Friday, June 3, 2016

The Post Cancer Diagnosis Life

As I have said before, if you haven't walked the walk, you can't talk the talk. This is a pet peeve of mine.

Once you are diagnosed with cancer and thus had your life turned upside down and inside out at the same time, it takes time to return to a balance, that so called 'new normal' you hear about (but never really attain or understand). You may be the same but you aren't. You have new insights into life after going through those experiences. You have 'walked the walk' and are now a member of a new group - cancer people.

Cancer people are the ones who have been the perils of diagnosis, chemotherapy, radiation, hope and despair. Its a group of people who never thought they would be in it but are doing okay now that they are there. They are happy they are still alive to participate. They have more emotional ups and downs than anyone else. No one else can understand what life is like for them.

There is another group of well meaning people out there who try to help cancer people but since they haven't 'walked the walk', they can't 'talk the talk' no matter how much they try. These include care givers, providers, and more. Unless an oncologist or oncological nurse has had cancer, they never quite get it. Unless a therapist has had cancer, they never quite get it. Never mind insurance companies who never get anything and just like the word 'no'. (But that's a different blog post.) Or drug development people who really do n't get it.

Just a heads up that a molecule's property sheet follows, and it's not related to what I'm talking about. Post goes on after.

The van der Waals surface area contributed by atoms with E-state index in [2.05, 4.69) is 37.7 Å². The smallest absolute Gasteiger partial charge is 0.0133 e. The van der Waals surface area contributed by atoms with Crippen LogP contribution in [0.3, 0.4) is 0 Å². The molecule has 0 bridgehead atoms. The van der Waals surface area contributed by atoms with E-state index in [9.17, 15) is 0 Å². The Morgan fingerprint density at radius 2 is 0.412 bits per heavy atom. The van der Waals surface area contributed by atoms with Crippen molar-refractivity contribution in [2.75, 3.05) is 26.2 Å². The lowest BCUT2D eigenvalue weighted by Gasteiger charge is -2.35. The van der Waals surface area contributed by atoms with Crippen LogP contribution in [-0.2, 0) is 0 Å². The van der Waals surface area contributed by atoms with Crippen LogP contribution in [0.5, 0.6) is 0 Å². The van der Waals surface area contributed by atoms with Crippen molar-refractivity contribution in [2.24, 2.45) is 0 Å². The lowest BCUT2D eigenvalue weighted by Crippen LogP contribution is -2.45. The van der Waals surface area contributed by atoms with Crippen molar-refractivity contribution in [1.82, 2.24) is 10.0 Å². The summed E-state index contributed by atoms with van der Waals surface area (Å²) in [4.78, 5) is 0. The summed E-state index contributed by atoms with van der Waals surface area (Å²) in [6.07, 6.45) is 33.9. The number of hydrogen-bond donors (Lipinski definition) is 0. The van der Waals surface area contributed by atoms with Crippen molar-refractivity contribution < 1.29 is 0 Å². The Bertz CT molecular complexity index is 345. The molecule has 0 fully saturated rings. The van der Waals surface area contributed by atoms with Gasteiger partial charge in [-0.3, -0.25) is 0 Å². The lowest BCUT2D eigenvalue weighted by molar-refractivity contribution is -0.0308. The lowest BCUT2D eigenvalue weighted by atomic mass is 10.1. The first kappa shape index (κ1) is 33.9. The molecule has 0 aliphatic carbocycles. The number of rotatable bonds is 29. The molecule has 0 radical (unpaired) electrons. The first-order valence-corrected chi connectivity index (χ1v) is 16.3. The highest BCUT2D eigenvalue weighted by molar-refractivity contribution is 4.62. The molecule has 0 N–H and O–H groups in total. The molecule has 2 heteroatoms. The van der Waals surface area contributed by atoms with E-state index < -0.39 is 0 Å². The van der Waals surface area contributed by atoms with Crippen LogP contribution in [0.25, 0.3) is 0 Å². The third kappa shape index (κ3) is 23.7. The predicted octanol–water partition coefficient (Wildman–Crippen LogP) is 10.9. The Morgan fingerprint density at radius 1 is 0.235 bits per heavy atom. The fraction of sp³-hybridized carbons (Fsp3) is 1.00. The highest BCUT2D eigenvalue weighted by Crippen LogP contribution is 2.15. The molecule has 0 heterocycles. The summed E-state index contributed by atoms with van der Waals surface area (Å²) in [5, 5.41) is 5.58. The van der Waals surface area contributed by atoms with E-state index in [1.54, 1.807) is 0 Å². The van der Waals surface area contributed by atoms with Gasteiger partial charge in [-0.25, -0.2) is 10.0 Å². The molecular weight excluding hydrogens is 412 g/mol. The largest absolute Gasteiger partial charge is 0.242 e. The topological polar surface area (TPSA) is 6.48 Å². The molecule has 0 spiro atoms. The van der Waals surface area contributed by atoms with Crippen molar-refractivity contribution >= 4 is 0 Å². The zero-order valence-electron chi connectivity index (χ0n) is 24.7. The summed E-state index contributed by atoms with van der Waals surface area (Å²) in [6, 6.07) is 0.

We cancer people accept their help but realize there may be holes in what they can provide. They do their best but it will never quite be all encompassing. However it is rare that a cancer person's life was not derailed enough so they want and are still able to provide support and care that would fill all the gaps.

As a cancer person, do you really want to open up to your career path and reveal your medical history and face the societal backlash (where people think you are too 'sick' to be a full employee) in order to fully fill the role of a cancer support person? (Again another blog post.)

When cancer people meet, the conversation tone subtly changes. Because we have 'walked the walk' and are now together.

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